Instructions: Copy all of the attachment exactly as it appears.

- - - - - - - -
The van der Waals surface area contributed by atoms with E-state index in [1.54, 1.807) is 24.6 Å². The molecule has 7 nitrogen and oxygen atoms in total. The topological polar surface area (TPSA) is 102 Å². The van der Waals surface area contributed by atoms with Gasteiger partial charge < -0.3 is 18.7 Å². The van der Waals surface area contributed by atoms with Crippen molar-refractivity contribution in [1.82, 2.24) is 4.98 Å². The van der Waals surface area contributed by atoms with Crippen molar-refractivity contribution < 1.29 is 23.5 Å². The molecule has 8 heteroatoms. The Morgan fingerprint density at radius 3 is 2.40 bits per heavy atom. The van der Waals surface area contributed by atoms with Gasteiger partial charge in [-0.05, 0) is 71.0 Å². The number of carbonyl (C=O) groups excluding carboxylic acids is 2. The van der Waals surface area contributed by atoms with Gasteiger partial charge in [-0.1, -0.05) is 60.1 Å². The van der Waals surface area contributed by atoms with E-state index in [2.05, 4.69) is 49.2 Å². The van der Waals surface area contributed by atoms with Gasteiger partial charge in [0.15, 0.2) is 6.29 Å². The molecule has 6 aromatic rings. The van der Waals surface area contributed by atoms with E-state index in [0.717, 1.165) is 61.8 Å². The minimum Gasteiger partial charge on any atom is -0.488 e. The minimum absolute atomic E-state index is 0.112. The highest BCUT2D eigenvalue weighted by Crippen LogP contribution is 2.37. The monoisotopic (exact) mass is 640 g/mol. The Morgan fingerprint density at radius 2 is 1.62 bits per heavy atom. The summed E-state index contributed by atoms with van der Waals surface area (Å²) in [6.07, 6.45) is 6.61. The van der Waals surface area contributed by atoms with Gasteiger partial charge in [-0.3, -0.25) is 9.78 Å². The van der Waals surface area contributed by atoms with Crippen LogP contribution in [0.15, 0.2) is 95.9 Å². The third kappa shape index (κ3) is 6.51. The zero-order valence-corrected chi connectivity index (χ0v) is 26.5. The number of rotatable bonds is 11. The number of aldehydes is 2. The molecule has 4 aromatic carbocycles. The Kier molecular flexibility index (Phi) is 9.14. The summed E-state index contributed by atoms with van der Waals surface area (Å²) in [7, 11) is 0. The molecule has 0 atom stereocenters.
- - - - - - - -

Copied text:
The van der Waals surface area contributed by atoms with E-state index in [1.54, 1.807) is 24.6 Å². The molecule has 7 nitrogen and oxygen atoms in total. The topological polar surface area (TPSA) is 102 Å². The van der Waals surface area contributed by atoms with Gasteiger partial charge < -0.3 is 18.7 Å². The van der Waals surface area contributed by atoms with Crippen molar-refractivity contribution in [1.82, 2.24) is 4.98 Å². The van der Waals surface area contributed by atoms with Crippen molar-refractivity contribution < 1.29 is 23.5 Å². The molecule has 8 heteroatoms. The Morgan fingerprint density at radius 3 is 2.40 bits per heavy atom. The van der Waals surface area contributed by atoms with Gasteiger partial charge in [-0.05, 0) is 71.0 Å². The number of carbonyl (C=O) groups excluding carboxylic acids is 2. The van der Waals surface area contributed by atoms with Gasteiger partial charge in [-0.1, -0.05) is 60.1 Å². The van der Waals surface area contributed by atoms with E-state index in [2.05, 4.69) is 49.2 Å². The van der Waals surface area contributed by atoms with Gasteiger partial charge in [0.15, 0.2) is 6.29 Å². The molecule has 6 aromatic rings. The van der Waals surface area contributed by atoms with E-state index in [0.717, 1.165) is 61.8 Å². The minimum Gasteiger partial charge on any atom is -0.488 e. The minimum absolute atomic E-state index is 0.112. The highest BCUT2D eigenvalue weighted by Crippen LogP contribution is 2.37. The monoisotopic (exact) mass is 640 g/mol. The Morgan fingerprint density at radius 2 is 1.62 bits per heavy atom. The summed E-state index contributed by atoms with van der Waals surface area (Å²) in [6.07, 6.45) is 6.61. The van der Waals surface area contributed by atoms with Gasteiger partial charge in [-0.3, -0.25) is 9.78 Å². The van der Waals surface area contributed by atoms with Crippen LogP contribution in [0.15, 0.2) is 95.9 Å². The third kappa shape index (κ3) is 6.51. The zero-order valence-corrected chi connectivity index (χ0v) is 26.5. The number of rotatable bonds is 11. The number of aldehydes is 2. The molecule has 4 aromatic carbocycles. The Kier molecular flexibility index (Phi) is 9.14. The summed E-state index contributed by atoms with van der Waals surface area (Å²) in [7, 11) is 0. The molecule has 0 atom stereocenters.